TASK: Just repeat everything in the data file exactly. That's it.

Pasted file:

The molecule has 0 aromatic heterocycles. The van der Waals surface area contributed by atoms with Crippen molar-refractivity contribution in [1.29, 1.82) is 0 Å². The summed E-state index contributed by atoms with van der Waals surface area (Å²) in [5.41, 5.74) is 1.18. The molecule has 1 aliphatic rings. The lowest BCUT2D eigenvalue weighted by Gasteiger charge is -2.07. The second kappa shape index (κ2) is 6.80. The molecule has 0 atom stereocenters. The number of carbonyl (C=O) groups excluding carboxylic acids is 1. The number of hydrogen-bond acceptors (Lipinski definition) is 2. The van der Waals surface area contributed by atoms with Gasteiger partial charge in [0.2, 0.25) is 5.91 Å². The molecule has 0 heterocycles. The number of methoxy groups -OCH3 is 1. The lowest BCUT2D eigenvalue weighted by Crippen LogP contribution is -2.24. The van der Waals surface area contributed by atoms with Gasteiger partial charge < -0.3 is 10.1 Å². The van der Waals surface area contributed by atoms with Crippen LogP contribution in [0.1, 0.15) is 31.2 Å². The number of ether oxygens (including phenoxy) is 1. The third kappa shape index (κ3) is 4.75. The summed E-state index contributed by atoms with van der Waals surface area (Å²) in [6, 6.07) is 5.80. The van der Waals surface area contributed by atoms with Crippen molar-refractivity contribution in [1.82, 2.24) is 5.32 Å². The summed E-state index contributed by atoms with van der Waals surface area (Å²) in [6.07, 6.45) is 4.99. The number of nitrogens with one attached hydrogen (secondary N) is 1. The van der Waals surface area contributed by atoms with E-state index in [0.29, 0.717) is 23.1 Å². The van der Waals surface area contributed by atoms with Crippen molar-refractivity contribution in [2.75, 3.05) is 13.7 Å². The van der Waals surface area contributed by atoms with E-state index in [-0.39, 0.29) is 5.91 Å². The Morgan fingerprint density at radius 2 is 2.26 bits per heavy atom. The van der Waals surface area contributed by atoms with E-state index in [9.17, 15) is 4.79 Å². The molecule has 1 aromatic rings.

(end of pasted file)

The molecule has 0 aromatic heterocycles. The van der Waals surface area contributed by atoms with Crippen molar-refractivity contribution in [1.29, 1.82) is 0 Å². The summed E-state index contributed by atoms with van der Waals surface area (Å²) in [5.41, 5.74) is 1.18. The molecule has 1 aliphatic rings. The lowest BCUT2D eigenvalue weighted by Gasteiger charge is -2.07. The second kappa shape index (κ2) is 6.80. The molecule has 0 atom stereocenters. The number of carbonyl (C=O) groups excluding carboxylic acids is 1. The number of hydrogen-bond acceptors (Lipinski definition) is 2. The van der Waals surface area contributed by atoms with Gasteiger partial charge in [0.2, 0.25) is 5.91 Å². The molecule has 0 heterocycles. The number of methoxy groups -OCH3 is 1. The lowest BCUT2D eigenvalue weighted by Crippen LogP contribution is -2.24. The van der Waals surface area contributed by atoms with Gasteiger partial charge < -0.3 is 10.1 Å². The van der Waals surface area contributed by atoms with Crippen LogP contribution in [0.1, 0.15) is 31.2 Å². The number of ether oxygens (including phenoxy) is 1. The third kappa shape index (κ3) is 4.75. The summed E-state index contributed by atoms with van der Waals surface area (Å²) in [6, 6.07) is 5.80. The van der Waals surface area contributed by atoms with Crippen molar-refractivity contribution in [1.82, 2.24) is 5.32 Å². The summed E-state index contributed by atoms with van der Waals surface area (Å²) in [6.07, 6.45) is 4.99. The number of nitrogens with one attached hydrogen (secondary N) is 1. The van der Waals surface area contributed by atoms with E-state index in [0.29, 0.717) is 23.1 Å². The van der Waals surface area contributed by atoms with Crippen molar-refractivity contribution in [2.75, 3.05) is 13.7 Å². The van der Waals surface area contributed by atoms with E-state index in [-0.39, 0.29) is 5.91 Å². The Morgan fingerprint density at radius 2 is 2.26 bits per heavy atom. The van der Waals surface area contributed by atoms with E-state index in [9.17, 15) is 4.79 Å². The molecule has 1 aromatic rings.